National Insulation finds solution in Voluntary Administration

A lack of administrative experience was behind the difficulties a NSW-based specialised marine insulation installer found itself facing soon after COVID hit. The decision to appoint Jirsch Sutherland as Voluntary Administrators enabled it to find a solution to its challenges and a pathway towards ongoing viability.


Peter Moore, Partner, Jirsch Sutherland
Peter Moore, Partner, Jirsch Sutherland

National Insulation has been supplying and installing insulation for marine craft and industrial buildings for more than 20 years. Its client list is impressive and includes the Australian Navy, Sydney Ferries and a number of ASX 200-listed companies. The business has 30 loyal employees, who stayed on when the current owner took over in 2019 – shortly before the pandemic. However, the new owner was unpractised with Australian business regulations – a naivety exacerbated by the trading difficulties experienced by all businesses through the pandemic years, which led to poor administration of the company.

Due to supply chain interruptions caused by the pandemic, the director took steps to diversify the business by establishing a manufacturing facility in his home country of Cambodia.  The project required significant capital investment, which ultimately left the business in a precarious financial position.  An inability to raise finance to fund the project depleted the working capital of the Australian company and resulted in the appointment of Andrew Spring and Peter Moore from Jirsch Sutherland as Voluntary Administrator.

Andrew Spring, Jirsch Sutherland Partner
Andrew Spring, Jirsch Sutherland Partner


Spring says when the business found itself in trouble, the director was the first to admit he had made some mistakes, and potentially “bitten off more than he could chew” due to his lack of understanding around the complexities of funding business expansion internationally. “However, he demonstrated himself to be hard-working and eager to learn in order to get the company back on track,” Spring says.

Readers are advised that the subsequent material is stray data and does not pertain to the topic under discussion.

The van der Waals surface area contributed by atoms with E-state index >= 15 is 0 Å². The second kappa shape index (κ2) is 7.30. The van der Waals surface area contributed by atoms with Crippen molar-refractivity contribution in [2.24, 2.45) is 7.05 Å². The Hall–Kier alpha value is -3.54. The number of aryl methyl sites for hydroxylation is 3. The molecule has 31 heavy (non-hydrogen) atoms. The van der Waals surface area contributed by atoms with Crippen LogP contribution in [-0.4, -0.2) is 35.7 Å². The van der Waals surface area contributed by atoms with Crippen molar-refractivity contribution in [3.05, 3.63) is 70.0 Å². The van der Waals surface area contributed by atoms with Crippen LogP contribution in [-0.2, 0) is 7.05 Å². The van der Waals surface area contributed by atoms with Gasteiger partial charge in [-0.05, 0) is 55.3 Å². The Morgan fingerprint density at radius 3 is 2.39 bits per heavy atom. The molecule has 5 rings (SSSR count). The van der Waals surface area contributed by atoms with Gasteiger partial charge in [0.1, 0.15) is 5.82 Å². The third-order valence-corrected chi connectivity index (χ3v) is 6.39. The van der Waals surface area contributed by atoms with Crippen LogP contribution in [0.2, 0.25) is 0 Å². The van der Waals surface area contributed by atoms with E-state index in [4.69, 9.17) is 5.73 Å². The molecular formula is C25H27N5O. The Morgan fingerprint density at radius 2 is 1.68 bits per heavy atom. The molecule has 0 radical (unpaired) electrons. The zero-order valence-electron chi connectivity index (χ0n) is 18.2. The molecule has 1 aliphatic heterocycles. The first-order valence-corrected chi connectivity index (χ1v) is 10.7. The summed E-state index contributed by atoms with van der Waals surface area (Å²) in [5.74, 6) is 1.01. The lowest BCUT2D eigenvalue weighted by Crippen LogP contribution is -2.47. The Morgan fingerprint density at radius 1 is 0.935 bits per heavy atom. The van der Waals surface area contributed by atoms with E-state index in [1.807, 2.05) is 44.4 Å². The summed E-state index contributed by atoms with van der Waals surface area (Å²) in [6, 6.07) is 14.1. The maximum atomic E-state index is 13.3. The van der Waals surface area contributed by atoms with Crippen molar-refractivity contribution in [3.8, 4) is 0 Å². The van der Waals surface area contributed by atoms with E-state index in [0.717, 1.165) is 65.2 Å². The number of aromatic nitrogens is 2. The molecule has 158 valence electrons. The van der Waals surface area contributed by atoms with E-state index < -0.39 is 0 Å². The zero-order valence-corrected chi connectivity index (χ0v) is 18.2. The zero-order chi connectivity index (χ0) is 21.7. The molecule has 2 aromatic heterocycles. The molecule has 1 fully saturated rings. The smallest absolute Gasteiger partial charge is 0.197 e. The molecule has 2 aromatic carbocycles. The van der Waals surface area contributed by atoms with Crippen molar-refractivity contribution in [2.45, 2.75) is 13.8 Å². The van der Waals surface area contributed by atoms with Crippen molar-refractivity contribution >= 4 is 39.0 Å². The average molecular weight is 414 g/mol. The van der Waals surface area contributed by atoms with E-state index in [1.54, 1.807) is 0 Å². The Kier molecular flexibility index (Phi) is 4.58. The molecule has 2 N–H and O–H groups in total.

As well as the supply chain challenges, some of the other issues identified included:

  • Disruption to labour resources
  • Inability to access capital or finance sufficient to support the business
  • Change of federal government causing delays to Navy contracts, which the company relied heavily on

Spring and Moore immediately addressed the issues that were behind the company’s poor performance. Some of the actions undertaken included:

  • Sourcing alternative supplier relationships
  • Entering into a working capital finance arrangement
  • Engaging with new clients such as Ventia and Visy as a way of decoupling the business from its reliance on Navy contracts
  • Giving honest appraisals to the director of his administrative shortcomings and providing advisers to assist with the management reporting, compliance and payment control.

During the course of the appointment Jirsch Sutherland:

  • continued to trade the business
  • liaised with its GRIP (Global Restructuring and Insolvency Professionals) network member firm, DFDL, in Cambodia to identify and value the manufacturing site
  • liaised with DFDL to understand the company’s rights in the property in Cambodia and to secure the company’s interests in the property

Spring facilitated the director’s proposal for a Deed of Company Arrangement (DOCA) which was accepted.

“The success of any DOCA proposal is reliant on providing high levels of transparency to creditors, about the background and prospects for the business, to allow them to make an informed decision on its future.  In this situation, the ability to work with DFDL, our Cambodian GRIP Partners, not only provided that transparency, but by having an established and trusted relationship, it allowed us to meet the strict timeframes associated with a Voluntary Administration process,” Spring adds.


According to Spring, the DOCA provided for the continuation of the business and an estimated return to creditors of 50 cents in the dollar paid by instalments over a period of 15 months. “As a result of the DOCA, a superior outcome was achieved for the business and its stakeholders,” he says.

Crucially, it resulted in the following:

  • Preserved employment for the 30-plus staff
  • Continuity of contracts for clients
  • A valuable skillset for the Navy being maintained
  • Maximisation of creditors’ return

While the nature of the business makes it difficult to provide an extended forecast, there are significant opportunities from ASX-listed and government departments for National Insulation’s services, according to Spring. “Also of benefit is the valuable education the young director received on how to run all facets of the business, operational and administrative, something he was very keen to receive,” he says. “The outcome meant many jobs were saved and the director being able to continue to provide for his family.”

WA Insolvency Solutions